Blood Purification, a Midrash


Robert Manaster



Why must a mother be unclean for a male child one week as during her menstruation and 33 days for blood purification but for a female child two weeks as during menstruation and 66 days for blood purification?

(Based on Leviticus 12:2-5)


One used to say a mother is unclean after giving birth, for she's utterly drained since her spirit has branched out to her child. This uncleanliness, the lifeblood given, stresses the time to heal her spirit as well as body. Since a mother expends more beforehand to plead for a son— she weeps drunkenly— she spends less to nurture him inside her, for it is said, Those the loudest outside are the quietest inside. And since she spends less to nurture a son inside her, she needs less time to recover. She could be likened to an apple tree. One apple drops before it has wholly ripened into red, and the tree's sun-drenched branch needs little time to recover. Another fruit, which has blossomed into a deep-shade red, thumps the earth after being more in wholeness with this tree, whose branch then needs more time to recover. Thus, a female child doubles the waiting period while the male child is unfortunately let go with an unripened spirit.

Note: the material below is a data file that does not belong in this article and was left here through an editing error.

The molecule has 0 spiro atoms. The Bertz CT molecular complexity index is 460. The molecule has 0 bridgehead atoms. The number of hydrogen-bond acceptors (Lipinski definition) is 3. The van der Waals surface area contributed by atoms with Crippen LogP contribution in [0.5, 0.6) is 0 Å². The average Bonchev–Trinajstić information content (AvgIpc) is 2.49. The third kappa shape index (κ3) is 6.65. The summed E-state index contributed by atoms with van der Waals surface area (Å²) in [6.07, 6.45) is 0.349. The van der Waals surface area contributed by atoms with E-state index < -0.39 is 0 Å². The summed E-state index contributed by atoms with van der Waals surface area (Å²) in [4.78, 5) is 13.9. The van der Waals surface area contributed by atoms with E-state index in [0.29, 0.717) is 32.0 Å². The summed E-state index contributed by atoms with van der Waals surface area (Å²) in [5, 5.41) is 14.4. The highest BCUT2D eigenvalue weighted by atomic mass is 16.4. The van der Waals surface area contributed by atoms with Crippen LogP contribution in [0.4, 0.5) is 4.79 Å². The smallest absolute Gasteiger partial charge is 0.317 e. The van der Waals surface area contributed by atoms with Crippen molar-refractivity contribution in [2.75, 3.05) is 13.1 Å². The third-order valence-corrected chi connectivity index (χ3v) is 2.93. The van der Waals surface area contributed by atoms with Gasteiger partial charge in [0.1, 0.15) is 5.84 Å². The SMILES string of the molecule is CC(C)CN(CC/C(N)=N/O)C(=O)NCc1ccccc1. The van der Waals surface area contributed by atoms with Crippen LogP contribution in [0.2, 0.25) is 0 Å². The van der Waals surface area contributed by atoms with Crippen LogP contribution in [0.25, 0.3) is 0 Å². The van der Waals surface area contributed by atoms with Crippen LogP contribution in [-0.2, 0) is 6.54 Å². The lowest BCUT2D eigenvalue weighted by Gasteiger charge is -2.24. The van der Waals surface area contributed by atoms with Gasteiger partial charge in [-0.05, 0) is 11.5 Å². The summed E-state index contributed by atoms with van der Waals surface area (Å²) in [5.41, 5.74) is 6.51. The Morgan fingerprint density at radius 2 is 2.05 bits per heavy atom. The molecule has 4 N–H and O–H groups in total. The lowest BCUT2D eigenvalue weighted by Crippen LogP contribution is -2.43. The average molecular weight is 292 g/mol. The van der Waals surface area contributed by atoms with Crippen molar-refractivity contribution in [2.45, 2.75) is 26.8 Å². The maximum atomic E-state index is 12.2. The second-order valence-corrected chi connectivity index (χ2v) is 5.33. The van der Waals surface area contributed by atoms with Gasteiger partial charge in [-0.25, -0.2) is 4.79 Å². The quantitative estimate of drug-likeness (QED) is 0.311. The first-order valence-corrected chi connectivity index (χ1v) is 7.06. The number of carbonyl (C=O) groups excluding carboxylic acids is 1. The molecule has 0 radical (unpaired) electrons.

A Vision as She Prays at the Well



Against your taut belly, you press

For pushes of hand or foot. Existence

Surprises you like bulky idols when

Accidentally bumped. You lean over

And feel for deep-well breaths pushing

Back out. I've been there too as if waking

To the slate-blue surface of a dream

Where darkest pigments had peeled off sky.

Alone and unafraid, our cries

For love are let go like loose rope.

Where have you come from, Hagar,

And where are you going? Caught in flight,

Your name hangs in God's voice. You feel

A restless tug and know your child

Outlives this banishment. He'll sever the grounds

Against which the wind and sky resolve.



You Hear the Future of a Parting Sea



Your father has just steered you to where God

Could be heard by him again, and you Dinah

Keeping silence like a dried almond shell

Listen to a godfulness others have not found.

Your father will never know well enough the time

In which you’ve suffered like a long-held mare.

Thus, you leave him and your brothers taming fields

And cattle, growing years in food and wealth;

You leave your mothers and maids to bridle hours

At home, where there are strange twists on stone faces.

If only for a time, you abandon duty

Quietly and hurriedly, adorned

In topaz jewels and dove-white garments.

For you, there’s more than stone gods, land, or a passing

Exchange of wares and glances. No, you leave

As if you know that God will manifest

Among the daughters of the land you’ll encounter,

As if your voice will ease into another place.

You leave without word, without promise.




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